The family of a 19-year-old student with autism who died in 2015 after being left on a hot school bus in Whittier, Calif., will receive $23.5 million in a lawsuit settlement with the bus company.
Lee was found on the floor of a bus parked in a Whittier bus yard on Sept. 11, 2015 — a 96-degree day. The teenager, who was non-verbal, was pronounced dead after life-saving efforts failed.
Armando Abel Ramirez, the bus driver who was transporting Lee and other special-needs students, did not check the rear of the bus to ensure Lee had gotten off the vehicle.
Ramirez was subsequently charged with felony dependent adult abuse resulting in death. After pleading guilty, he was sentenced earlier this year to two years in prison.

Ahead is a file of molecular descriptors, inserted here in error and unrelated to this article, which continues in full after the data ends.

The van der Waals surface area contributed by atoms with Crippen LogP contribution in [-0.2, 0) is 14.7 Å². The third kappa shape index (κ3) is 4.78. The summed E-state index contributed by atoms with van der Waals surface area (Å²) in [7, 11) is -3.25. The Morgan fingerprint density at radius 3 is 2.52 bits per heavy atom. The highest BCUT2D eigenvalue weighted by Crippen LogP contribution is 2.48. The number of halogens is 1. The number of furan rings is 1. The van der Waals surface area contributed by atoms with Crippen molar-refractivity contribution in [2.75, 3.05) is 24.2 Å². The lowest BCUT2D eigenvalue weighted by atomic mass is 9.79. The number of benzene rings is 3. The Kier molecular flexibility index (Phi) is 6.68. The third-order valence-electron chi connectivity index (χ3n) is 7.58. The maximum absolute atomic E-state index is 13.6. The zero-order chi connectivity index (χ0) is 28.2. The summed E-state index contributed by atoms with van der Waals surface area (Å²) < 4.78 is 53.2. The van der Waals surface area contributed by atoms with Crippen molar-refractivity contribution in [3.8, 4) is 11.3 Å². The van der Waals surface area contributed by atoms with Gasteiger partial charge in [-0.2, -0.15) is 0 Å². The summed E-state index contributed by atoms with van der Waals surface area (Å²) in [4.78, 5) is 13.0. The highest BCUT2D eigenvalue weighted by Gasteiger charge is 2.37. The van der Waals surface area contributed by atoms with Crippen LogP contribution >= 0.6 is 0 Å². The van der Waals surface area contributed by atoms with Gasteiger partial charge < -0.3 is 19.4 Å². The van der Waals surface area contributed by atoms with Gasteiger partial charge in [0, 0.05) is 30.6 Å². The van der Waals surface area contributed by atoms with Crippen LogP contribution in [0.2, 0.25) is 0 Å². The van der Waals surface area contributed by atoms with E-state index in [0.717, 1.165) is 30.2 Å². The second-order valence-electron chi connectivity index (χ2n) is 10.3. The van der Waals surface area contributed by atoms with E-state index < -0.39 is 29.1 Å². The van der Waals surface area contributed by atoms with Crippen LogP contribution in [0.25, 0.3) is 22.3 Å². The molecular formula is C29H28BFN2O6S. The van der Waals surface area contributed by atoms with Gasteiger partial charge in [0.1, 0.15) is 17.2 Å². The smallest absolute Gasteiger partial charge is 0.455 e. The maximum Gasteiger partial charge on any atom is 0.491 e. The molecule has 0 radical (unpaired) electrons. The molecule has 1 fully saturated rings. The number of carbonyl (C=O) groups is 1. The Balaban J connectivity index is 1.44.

The law firm representing the Lees, Panish Shea & Boyle, says Ramirez returned the bus to the yard that day without noticing that Lee was still aboard because he was hurrying to meet a woman for a sexual tryst.
“Paul Lee's...horrific death is an immeasurable loss,” says Rahul Ravipudi, one of the Lee's attorneys. “Not only was it the direct product of criminal actions by the bus driver, but the systematic failures of Pupil Transportation Cooperative and others. Through this litigation, we have learned that PTC is not unique and that children are left behind in school buses all over the country and all too often.”
The tragedy has led to changes in California law, the firm says. In September 2016, Governor Jerry Brown signed the “Paul Lee School Bus Safety Law,” which requires that all school buses in California be equipped with a child safety alarm system that must be deactivated by the bus driver before departing the bus.